Bar girls aren't the only commodity sex tourists seek in Thailand. About 45 minutes outside of Pattaya, past shanties and roadside stalls selling mangos, I arrive at the Anti-Human Trafficking and Child Abuse Center. A 12-year-old boy sitting under a tree told me American men have come to town and asked for him by name. 

Sexually abusing a child violates Thailand’s anti-human trafficking laws. But some Americans have come to the country thinking they can get away with it. One of the most notorious offenders was well known to American officials and the archdioceses of Boston and Los Angeles. But Thai airport immigration officials were not familiar with Father Paul Shanley. The 71-year-old priest implicated in the Catholic Church abuse scandal traveled to Thailand in March 2002 and spent as much as a month in Pattaya, according to immigration documents obtained by the Boston Herald at the time.  

In Pattaya, if there were fewer foreign people coming in to buy sex, then the problem would be easier to manage,” said Palissorn Noja, who runs Pattaya’s Anti-Human Trafficking and Child Abuse Center. “Though the abuse of children is illegal, it’s difficult to stop pedophiles from coming here because they are well organized. They have an entire worldwide network of people looking for children through human trafficking. And sex tourism makes it harder to stop.” 

During my visit, Noja monitors police scanners for news about a possible raid on the home of foreign sex abusers in the area. But it is often his organization that tips off the police, using information from the children here. Noja shares what he learns with a worldwide team of police based in Thailand, including a French detective who is tracking the movements of American and European tourists suspected of trafficking children.

“More and more, every year, nationals come abroad to have sex with children, so we need very strong, very efficient cooperation,” he said. “That’s why we have good relationships with federal agencies in the United States.”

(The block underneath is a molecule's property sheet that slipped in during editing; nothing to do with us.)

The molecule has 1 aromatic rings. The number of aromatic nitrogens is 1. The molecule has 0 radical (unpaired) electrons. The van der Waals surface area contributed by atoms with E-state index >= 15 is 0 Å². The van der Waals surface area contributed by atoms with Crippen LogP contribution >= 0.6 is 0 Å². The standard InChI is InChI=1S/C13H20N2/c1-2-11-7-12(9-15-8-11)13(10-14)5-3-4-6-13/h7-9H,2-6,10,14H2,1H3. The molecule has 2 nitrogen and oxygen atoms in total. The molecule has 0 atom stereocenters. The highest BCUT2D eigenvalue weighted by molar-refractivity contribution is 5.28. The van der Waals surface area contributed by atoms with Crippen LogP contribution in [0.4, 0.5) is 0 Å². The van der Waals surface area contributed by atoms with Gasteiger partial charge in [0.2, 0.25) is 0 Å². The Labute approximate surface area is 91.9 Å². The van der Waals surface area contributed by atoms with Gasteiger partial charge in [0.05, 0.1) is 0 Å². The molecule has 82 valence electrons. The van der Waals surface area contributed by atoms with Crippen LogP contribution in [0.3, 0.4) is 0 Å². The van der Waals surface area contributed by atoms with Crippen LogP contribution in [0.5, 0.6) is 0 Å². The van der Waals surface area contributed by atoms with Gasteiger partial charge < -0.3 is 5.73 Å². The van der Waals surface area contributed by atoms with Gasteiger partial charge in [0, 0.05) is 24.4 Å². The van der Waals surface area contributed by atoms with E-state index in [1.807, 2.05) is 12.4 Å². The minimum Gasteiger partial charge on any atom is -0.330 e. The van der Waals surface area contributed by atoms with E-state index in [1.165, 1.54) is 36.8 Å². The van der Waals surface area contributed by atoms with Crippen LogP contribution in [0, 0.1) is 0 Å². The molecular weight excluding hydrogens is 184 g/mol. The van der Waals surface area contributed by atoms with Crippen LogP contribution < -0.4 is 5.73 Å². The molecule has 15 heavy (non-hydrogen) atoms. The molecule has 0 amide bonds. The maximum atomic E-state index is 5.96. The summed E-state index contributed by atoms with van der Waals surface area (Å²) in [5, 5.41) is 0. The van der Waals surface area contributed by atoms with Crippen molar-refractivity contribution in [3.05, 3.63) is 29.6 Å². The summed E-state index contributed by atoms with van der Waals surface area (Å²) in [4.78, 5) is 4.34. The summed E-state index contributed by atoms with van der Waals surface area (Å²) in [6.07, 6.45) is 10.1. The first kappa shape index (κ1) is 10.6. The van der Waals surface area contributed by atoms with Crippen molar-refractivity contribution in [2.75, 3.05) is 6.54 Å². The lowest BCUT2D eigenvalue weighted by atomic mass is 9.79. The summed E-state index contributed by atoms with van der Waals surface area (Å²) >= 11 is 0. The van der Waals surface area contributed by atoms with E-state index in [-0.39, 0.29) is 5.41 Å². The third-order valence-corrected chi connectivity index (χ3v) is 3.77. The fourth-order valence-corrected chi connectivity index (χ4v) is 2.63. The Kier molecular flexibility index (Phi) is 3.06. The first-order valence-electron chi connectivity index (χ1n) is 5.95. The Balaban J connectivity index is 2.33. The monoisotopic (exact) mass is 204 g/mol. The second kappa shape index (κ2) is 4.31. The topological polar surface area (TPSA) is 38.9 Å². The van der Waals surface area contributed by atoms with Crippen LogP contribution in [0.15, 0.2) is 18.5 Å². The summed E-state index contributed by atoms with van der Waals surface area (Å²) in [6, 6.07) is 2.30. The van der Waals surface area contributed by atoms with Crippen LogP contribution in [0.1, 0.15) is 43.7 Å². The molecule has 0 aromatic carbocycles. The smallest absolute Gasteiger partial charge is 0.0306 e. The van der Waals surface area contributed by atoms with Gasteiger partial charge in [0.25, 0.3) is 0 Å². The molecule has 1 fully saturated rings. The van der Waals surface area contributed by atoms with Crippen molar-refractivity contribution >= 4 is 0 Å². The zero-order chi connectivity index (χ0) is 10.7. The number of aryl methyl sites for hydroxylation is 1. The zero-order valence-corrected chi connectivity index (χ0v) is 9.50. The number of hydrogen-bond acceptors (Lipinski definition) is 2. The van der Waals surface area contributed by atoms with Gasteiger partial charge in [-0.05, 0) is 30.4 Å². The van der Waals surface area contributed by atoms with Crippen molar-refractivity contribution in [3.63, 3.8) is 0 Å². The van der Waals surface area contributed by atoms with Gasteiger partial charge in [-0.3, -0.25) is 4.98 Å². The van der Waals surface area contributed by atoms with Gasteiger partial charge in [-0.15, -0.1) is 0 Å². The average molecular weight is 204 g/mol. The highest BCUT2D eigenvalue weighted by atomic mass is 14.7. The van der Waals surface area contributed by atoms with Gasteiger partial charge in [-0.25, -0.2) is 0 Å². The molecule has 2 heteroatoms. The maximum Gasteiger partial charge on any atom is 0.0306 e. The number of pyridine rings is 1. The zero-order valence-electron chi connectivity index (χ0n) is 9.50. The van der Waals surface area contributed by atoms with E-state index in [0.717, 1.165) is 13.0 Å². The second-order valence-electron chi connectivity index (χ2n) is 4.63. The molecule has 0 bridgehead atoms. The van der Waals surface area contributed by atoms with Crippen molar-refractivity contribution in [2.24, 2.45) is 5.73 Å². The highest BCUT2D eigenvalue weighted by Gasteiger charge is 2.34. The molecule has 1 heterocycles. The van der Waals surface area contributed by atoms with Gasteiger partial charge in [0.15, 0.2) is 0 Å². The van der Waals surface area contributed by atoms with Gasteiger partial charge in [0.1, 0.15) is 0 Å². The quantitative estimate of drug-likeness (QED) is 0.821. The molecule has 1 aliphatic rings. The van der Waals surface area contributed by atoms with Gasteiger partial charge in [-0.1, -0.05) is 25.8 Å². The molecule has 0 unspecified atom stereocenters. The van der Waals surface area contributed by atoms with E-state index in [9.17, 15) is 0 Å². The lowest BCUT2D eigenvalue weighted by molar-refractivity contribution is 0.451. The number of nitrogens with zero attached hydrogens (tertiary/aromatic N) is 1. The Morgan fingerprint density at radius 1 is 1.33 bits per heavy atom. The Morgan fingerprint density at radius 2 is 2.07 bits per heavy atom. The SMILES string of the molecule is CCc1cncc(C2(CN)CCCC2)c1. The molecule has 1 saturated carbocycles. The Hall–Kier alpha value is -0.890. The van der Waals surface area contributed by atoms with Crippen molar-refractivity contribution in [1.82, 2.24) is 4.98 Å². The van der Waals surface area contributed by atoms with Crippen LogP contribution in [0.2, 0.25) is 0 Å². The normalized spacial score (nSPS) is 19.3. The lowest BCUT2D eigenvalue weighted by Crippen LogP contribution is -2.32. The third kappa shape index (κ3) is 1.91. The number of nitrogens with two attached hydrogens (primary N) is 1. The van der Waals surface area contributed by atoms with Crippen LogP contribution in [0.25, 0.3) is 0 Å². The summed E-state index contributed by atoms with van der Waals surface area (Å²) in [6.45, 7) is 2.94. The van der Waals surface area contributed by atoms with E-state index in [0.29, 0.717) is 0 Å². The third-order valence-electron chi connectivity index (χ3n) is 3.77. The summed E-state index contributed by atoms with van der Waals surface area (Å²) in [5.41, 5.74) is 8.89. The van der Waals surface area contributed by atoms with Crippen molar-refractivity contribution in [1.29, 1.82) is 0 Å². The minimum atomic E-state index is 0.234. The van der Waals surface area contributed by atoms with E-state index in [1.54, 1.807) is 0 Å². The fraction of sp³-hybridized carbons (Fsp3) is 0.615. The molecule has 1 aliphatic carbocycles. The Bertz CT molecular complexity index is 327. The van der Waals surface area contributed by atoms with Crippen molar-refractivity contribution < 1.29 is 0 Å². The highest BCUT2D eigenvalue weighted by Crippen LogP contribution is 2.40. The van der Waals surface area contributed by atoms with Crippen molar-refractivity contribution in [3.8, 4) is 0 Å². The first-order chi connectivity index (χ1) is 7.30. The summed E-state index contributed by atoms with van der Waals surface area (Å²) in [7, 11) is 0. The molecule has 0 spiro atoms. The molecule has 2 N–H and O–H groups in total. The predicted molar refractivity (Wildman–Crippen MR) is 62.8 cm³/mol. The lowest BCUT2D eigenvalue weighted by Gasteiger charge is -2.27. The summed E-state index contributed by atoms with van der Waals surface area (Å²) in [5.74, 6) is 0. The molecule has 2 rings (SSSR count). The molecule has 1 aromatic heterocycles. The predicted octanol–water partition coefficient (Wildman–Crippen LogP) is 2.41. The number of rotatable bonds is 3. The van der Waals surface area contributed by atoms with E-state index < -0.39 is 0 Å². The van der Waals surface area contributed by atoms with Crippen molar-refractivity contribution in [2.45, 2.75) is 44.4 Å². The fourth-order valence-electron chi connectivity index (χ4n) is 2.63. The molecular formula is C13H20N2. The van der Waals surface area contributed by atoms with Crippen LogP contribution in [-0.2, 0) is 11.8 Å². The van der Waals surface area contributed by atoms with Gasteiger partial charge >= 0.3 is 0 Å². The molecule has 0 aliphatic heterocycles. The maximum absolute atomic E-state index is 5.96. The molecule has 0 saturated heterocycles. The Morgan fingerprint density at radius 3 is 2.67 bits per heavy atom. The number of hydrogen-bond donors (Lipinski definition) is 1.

The first line of defense is the U.S. State Department.

“First of all, we have our own human trafficking investigative team in the office of Diplomatic Security,” said Luis C. DeBaca, Ambassador-at-Large in the State Department’s Office to Monitor and Combat Trafficking in Persons. “We also have our frontline folks who are the counselor affairs officers in all of our embassies, who are the ones who review the initial visa applications. They’re in a perfect position to either stop somebody from being brought into the United States for exploitation or to connect the dots when they see a problem.”     

And the dots can almost always be connected by migration, said Friedman of the U.N.            

“You tend to see trafficking of individuals from less developed countries to more developed countries,” Friedman said. “So you’ll see an influx from Myanmar, Laos and Cambodia into Thailand. Into China, you’ll see women, boys, girls, men, from Myanmar and Vietnam going into China. If we have a situation where a woman is taken over to another [country], and she doesn't like it, and she can’t leave that situation, obviously it would be a trafficking type of situation.”

It is a situation that is occurring with increasing frequency along the Vietnam-China border — the focus of the next article in this series.

Next: Taken Into China

Reporter Phillip Martin, Executive Editor Ted Canova.